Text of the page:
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JOHN SHAW - Says Plato

JOHN SHAW - Says Plato
Current Cat Records BINGO10

It isn’t often that an album showcasing the mountain dulcimer comes along, and as it’s one of my favourite instruments of all to play, this has been a pleasure to hear.

For the uninitiated, the mountain dulcimer (more commonly called the Appalachian dulcimer) is a normally three stringed instrument (as on this album), with a four string variant using a pair of strings in one of the treble positions also often seen, and is usually played on the lap. Despite its small number of strings, the fret positions and various tunings lend its use to modal pieces of work, and this is more than ably demonstrated by John Shaw here. Two tracks feature duets with Geoff Black, and these both demonstrate the harmonic range that multiple dulcimers can produce. By far the best tracks are the ensemble pieces (Stony Broke In No Man’s Land is a particular favourite, with dulcimer, fiddle, guitar and vocals), but also of particular interest is a Ukrainian klezmer tune, Makonovetski’s Gas Nign (a gas nign is a street tune played to accompany guests arriving at or leaving a wedding). Those of us familiar with Fairport’s Three Drunken Maidens will recognise The Four Drunken Maids here (number four arrives in verse two), and there’s a new reading of Barbara Allen (Barb’ry Ellen and its many variants).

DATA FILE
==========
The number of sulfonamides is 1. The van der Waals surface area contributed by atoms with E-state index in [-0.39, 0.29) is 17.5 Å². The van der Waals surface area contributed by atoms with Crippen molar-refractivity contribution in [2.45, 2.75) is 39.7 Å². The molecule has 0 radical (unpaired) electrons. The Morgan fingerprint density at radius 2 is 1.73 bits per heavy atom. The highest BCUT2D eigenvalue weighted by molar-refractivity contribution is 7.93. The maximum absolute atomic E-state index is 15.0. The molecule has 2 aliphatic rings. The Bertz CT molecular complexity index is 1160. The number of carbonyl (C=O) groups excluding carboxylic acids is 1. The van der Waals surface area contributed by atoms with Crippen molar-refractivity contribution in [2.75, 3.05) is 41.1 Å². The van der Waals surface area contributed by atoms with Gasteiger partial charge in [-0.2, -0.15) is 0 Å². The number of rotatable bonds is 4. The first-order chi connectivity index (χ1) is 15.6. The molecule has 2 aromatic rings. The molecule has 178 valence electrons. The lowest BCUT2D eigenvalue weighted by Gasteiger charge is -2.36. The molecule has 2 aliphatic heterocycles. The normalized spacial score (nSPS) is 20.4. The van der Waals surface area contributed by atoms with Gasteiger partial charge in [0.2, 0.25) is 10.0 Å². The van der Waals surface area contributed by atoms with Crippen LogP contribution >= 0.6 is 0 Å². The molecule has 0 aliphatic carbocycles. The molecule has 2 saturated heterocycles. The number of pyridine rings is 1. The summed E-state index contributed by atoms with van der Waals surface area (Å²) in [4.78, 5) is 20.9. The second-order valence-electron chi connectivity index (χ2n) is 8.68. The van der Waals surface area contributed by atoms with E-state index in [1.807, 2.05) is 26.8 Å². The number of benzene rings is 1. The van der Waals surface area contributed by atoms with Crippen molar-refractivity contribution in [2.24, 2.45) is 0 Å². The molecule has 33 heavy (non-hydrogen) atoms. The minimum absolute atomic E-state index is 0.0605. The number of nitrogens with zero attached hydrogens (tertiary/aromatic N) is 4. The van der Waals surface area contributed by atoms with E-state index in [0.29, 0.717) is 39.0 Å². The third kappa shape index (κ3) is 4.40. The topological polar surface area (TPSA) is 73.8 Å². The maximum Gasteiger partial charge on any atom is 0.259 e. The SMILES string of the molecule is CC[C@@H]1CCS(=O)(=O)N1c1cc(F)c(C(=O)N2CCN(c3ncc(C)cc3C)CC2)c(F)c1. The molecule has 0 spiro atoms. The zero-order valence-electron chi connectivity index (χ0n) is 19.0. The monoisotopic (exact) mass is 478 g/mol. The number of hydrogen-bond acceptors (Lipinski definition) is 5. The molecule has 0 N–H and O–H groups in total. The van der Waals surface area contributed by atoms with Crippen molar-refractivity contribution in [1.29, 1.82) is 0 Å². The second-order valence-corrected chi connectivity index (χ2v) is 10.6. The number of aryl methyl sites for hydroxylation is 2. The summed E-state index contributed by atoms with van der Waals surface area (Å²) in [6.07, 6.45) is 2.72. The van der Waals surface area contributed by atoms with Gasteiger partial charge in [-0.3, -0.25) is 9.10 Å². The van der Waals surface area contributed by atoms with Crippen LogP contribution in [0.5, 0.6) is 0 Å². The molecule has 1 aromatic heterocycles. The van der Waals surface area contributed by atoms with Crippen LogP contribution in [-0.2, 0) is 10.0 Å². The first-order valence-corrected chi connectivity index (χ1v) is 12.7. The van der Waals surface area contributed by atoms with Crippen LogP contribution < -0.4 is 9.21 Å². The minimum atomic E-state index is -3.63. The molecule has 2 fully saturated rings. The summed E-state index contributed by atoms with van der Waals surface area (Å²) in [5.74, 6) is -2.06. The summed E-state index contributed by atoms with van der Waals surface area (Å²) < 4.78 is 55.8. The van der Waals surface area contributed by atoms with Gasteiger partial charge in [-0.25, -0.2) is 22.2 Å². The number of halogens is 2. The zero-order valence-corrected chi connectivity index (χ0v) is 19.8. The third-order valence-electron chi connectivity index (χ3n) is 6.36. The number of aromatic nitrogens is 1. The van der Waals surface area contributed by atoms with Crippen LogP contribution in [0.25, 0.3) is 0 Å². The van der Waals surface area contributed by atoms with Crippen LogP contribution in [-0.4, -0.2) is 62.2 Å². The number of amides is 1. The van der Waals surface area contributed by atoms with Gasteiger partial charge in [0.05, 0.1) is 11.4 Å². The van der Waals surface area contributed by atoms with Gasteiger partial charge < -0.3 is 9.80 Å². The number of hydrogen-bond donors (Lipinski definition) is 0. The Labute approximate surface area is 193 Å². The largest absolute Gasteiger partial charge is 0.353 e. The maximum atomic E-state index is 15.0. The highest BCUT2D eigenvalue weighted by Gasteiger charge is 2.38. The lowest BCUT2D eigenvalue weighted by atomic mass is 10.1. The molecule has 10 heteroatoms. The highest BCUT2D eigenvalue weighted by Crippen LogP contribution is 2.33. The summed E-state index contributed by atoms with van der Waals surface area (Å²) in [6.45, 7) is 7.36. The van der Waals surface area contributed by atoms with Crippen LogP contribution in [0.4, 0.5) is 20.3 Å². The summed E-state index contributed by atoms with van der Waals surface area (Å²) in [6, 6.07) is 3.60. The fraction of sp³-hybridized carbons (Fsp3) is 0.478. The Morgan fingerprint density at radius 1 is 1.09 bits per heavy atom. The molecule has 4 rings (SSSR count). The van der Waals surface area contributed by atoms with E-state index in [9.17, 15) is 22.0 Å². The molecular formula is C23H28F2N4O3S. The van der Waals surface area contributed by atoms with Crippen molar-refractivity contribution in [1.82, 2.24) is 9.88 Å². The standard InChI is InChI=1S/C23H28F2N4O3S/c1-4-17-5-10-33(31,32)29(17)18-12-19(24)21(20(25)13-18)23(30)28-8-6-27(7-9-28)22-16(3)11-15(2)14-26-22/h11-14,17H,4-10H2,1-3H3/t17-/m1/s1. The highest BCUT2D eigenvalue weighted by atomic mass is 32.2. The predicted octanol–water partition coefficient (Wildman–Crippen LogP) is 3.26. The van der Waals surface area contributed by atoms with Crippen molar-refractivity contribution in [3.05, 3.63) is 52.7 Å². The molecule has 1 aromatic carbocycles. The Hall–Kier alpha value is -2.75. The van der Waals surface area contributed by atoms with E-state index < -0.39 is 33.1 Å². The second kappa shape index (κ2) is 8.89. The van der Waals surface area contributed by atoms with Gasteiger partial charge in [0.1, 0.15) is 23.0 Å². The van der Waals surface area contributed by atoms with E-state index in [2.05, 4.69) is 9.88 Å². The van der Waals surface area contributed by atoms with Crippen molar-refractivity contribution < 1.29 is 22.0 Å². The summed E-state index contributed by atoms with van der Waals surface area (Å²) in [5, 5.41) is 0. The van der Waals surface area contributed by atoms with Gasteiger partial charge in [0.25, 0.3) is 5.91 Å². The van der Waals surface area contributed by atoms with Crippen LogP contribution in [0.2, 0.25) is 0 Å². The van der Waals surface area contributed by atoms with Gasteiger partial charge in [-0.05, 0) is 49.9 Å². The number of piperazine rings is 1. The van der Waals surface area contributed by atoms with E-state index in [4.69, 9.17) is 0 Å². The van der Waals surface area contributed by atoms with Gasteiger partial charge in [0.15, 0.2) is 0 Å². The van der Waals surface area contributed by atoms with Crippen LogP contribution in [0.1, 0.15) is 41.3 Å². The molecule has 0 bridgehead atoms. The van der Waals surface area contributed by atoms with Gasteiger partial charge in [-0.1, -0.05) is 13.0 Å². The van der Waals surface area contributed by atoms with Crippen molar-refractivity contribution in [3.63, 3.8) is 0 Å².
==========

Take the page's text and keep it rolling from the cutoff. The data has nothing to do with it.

I appreciate that the dulcimer is a specialist taste, but most folkies have dipped into its orbit, including Joni Mitchell, Allan Taylor, and even Simon Nicol in his day - and it’s thanks to the Nonsuch Dulcimer Club, of which John Shaw is an active member, that the delights of this instrument continue to be championed. I can vouch for these guys (and gals) having met (and indeed jammed) with them at Fylde. This album is as good a place as any to begin your dulcimer adventure.

Grem Devlin

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This album was reviewed in Issue 112 of The Living Tradition magazine.